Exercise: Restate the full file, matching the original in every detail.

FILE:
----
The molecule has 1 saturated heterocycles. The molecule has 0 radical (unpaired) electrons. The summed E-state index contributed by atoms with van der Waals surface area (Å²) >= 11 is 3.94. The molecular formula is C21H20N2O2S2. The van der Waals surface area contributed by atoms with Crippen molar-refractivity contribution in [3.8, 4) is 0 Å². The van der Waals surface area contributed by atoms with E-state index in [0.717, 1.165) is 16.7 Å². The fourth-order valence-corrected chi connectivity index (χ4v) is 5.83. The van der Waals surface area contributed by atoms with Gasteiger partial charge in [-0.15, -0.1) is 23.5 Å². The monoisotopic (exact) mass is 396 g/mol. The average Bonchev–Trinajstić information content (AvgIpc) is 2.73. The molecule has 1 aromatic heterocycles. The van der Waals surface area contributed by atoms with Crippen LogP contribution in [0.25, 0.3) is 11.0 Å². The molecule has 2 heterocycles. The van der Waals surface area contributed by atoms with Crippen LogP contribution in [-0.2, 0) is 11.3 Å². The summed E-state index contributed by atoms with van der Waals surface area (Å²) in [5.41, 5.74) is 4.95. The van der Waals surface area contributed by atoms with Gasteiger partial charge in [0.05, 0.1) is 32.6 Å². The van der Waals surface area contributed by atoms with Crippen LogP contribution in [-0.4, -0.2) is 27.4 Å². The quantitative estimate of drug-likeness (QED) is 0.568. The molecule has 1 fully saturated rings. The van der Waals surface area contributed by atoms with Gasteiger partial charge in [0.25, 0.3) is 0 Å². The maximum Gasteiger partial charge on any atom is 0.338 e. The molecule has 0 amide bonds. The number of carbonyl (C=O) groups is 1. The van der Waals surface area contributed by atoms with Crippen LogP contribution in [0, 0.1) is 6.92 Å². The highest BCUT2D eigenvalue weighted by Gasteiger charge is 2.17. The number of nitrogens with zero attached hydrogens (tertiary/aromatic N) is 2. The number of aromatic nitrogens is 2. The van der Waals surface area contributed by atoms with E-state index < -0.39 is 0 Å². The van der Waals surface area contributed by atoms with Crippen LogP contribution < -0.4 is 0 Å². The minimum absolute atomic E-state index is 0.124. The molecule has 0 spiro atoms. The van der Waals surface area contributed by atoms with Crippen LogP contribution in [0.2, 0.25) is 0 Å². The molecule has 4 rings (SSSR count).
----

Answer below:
The molecule has 1 saturated heterocycles. The molecule has 0 radical (unpaired) electrons. The summed E-state index contributed by atoms with van der Waals surface area (Å²) >= 11 is 3.94. The molecular formula is C21H20N2O2S2. The van der Waals surface area contributed by atoms with Crippen molar-refractivity contribution in [3.8, 4) is 0 Å². The van der Waals surface area contributed by atoms with E-state index in [0.717, 1.165) is 16.7 Å². The fourth-order valence-corrected chi connectivity index (χ4v) is 5.83. The van der Waals surface area contributed by atoms with Gasteiger partial charge in [-0.15, -0.1) is 23.5 Å². The monoisotopic (exact) mass is 396 g/mol. The average Bonchev–Trinajstić information content (AvgIpc) is 2.73. The molecule has 1 aromatic heterocycles. The van der Waals surface area contributed by atoms with Crippen LogP contribution in [0.25, 0.3) is 11.0 Å². The molecule has 2 heterocycles. The van der Waals surface area contributed by atoms with Crippen LogP contribution in [-0.2, 0) is 11.3 Å². The summed E-state index contributed by atoms with van der Waals surface area (Å²) in [5.41, 5.74) is 4.95. The van der Waals surface area contributed by atoms with Gasteiger partial charge in [0.05, 0.1) is 32.6 Å². The van der Waals surface area contributed by atoms with Crippen LogP contribution in [-0.4, -0.2) is 27.4 Å². The quantitative estimate of drug-likeness (QED) is 0.568. The molecule has 1 fully saturated rings. The van der Waals surface area contributed by atoms with Gasteiger partial charge in [0.25, 0.3) is 0 Å². The maximum Gasteiger partial charge on any atom is 0.338 e. The molecule has 0 amide bonds. The number of carbonyl (C=O) groups is 1. The van der Waals surface area contributed by atoms with Crippen LogP contribution in [0, 0.1) is 6.92 Å². The highest BCUT2D eigenvalue weighted by Gasteiger charge is 2.17. The number of nitrogens with zero attached hydrogens (tertiary/aromatic N) is 2. The number of aromatic nitrogens is 2. The van der Waals surface area contributed by atoms with E-state index < -0.39 is 0 Å². The van der Waals surface area contributed by atoms with Crippen LogP contribution < -0.4 is 0 Å². The minimum absolute atomic E-state index is 0.124. The molecule has 0 spiro atoms. The van der Waals surface area contributed by atoms with Crippen LogP contribution in [0.2, 0.25) is 0 Å². The molecule has 4 rings (SSSR count).